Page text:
For example, from the start, Georgette Oden, a BJJ practitioner and an assistant attorney general in Texas, has been breaking things down for the BJJ community on her blog Georgette's Jiu Jitsu World. Her posts are very helpful to readers who need to understand what sexual assault is, and, more recently, how a jury might acquit defendants and why an acquittal doesn't mean that the victim wasn't raped.


Aaron France, a D.C. police detective who is also a BJJ coach, addressed the case in a Facebook post that has since been shared widely on Reddit and on blogs. He attended as much of the trial as he could, and saw the video evidence. When Maldonado was acquitted, some people were eager to celebrate this as a declaration of his innocence. France writes:

Ask yourself; if this happened to your wife, your daughter, your girlfriend, your sister, or even a close female friend, would you advocate Maldonado's innocence? Most of you would be calling for blood. Some of you would even take it yourselves. So if we were to look at Maldonado's behavior, put criminal implications aside and give him the benefit of the doubt, here's the best thing we can say about him… He had sex with a woman who was intoxicated to the point where she could not walk, and afterwards he treated her like a piece of trash, by leaving her half naked on the cement floor of a parking garage, in the middle of the night, when it was barely above freezing.

And that woman? She was his "teammate." Not many people outside of the Brazilian jiu jitsu Community can comprehend the bond that develops between training partners, due to the level of trust that training partners are required to develop in each other.

…Yet there are a few people who believe that we should let him back into the Brazilian jiu jitsu community. These people believe that he should be allowed to continue to sharpen his skills, learning to choke people and cause their joints to stop functioning. They apparently believe that he should be allowed to do this in the presence of women and children. How can you possibly ever trust this man not to just hang onto a choke, or not hold an armbar after you tap? He's already demonstrated a propensity to do what he wants with another persons body, why should we believe it ends with sex?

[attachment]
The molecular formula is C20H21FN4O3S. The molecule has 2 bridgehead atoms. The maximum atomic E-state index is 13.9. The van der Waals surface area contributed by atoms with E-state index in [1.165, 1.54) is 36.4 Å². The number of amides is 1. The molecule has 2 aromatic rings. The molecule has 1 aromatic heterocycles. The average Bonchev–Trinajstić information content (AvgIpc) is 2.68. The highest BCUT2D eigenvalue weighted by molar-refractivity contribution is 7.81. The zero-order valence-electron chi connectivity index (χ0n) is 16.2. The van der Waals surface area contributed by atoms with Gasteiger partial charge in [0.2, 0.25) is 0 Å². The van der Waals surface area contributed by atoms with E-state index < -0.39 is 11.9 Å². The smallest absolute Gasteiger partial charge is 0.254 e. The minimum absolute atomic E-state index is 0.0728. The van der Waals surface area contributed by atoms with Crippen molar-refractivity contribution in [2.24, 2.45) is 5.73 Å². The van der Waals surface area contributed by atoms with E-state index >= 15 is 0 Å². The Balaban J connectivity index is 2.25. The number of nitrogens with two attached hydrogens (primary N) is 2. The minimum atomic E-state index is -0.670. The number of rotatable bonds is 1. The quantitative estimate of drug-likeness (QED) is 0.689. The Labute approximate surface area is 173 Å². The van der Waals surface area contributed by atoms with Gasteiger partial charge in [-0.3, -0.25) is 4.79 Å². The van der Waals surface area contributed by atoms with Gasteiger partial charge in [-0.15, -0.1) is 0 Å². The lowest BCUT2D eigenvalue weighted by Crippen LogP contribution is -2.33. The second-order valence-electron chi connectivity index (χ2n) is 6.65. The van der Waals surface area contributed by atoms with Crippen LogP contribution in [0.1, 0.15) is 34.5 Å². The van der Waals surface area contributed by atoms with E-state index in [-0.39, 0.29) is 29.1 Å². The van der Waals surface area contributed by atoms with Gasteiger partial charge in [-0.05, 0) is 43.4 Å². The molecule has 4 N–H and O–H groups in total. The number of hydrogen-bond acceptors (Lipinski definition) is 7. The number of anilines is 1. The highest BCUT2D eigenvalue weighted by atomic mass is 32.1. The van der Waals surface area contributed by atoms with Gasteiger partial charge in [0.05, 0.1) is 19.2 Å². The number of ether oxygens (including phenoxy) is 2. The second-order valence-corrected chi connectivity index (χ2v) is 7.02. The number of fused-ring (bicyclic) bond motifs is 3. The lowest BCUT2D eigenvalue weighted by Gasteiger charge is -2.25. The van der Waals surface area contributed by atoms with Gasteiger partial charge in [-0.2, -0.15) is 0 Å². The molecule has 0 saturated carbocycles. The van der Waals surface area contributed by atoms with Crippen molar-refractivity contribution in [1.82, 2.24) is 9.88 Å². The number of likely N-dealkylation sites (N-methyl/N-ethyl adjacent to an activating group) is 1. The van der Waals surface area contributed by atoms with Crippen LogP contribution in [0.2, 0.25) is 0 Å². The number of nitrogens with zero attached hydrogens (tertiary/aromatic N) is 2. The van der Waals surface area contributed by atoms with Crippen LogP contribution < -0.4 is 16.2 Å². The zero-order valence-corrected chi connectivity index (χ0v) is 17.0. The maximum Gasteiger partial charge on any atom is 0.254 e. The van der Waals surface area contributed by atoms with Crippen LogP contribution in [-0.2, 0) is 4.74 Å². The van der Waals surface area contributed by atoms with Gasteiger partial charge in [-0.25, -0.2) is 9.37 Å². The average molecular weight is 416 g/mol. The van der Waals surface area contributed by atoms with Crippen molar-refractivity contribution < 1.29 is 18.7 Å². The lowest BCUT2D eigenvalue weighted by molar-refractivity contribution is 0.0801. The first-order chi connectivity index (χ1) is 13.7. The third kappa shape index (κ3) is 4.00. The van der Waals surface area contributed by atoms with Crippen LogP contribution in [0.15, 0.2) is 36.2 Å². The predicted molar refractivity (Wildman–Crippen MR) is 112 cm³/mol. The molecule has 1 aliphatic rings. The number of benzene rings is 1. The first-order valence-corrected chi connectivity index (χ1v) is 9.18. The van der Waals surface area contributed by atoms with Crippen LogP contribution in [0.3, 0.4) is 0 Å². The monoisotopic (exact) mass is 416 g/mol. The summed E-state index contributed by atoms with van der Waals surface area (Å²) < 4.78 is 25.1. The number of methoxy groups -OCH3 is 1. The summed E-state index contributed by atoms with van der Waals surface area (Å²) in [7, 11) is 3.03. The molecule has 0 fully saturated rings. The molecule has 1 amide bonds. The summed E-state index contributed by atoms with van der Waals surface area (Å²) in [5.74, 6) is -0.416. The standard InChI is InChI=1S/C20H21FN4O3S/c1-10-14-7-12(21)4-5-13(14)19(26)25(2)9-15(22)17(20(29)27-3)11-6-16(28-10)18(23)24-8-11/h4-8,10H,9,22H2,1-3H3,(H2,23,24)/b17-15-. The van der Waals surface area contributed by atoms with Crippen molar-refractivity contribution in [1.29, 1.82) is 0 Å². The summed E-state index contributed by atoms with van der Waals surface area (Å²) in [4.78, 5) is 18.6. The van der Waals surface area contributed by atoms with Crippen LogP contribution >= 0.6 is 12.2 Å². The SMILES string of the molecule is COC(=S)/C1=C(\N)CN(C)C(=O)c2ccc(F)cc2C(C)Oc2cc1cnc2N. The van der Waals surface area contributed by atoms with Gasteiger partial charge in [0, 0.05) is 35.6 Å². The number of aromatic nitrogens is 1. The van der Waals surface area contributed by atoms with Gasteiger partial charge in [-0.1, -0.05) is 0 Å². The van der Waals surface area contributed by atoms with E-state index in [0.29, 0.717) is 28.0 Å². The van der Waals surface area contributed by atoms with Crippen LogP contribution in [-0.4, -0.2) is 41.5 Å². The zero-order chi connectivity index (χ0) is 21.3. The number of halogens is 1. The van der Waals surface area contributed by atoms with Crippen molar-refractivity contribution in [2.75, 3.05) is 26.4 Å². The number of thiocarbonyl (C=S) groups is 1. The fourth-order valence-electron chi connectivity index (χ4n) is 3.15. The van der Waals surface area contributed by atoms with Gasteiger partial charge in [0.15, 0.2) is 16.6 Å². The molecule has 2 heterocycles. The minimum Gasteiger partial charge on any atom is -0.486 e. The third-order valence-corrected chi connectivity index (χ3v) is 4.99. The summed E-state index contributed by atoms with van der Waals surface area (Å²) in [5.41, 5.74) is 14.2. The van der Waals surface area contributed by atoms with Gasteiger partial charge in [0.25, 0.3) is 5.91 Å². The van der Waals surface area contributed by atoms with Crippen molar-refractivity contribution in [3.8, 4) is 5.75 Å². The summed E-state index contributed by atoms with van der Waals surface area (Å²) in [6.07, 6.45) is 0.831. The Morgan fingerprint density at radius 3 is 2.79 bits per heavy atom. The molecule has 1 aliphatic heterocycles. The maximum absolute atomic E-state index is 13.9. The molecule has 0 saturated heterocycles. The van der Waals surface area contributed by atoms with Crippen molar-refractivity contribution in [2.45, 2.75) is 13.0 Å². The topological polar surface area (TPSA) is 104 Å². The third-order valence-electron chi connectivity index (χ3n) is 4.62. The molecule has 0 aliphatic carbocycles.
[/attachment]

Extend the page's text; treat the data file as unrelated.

That statement is preceded by a sobering account of the steps required to bring a rape case to trial. That it reached that stage at all, he explains, has to be valued as a certain small measure of justice. Juries—here he cites the Rodney King verdict—don't always get things right.

He reminds his readers that people who commit sexual assault pose a danger to everyone around them. It is wrong, he points out, to assume that the violence of their behavior towards a woman is somehow unique to their relationships with women. It is evidence of how they treat people. Martial arts students are physically vulnerable to each other; an irresponsible training partner will hurt the people in his world.


Two Gracie brothers—members of the first family of Brazilian jiu jitsu—posted a sincere and thoughtful discussion of the crisis to their popular Youtube channel in January. In that discussion, they emphasize the challenge of martial arts training: it can either produce a balanced, peaceful athlete, or an aggressive and antagonistic one. They also stress the vulnerability of training partners—not women, mind you, but all of the people with whom you study a martial art.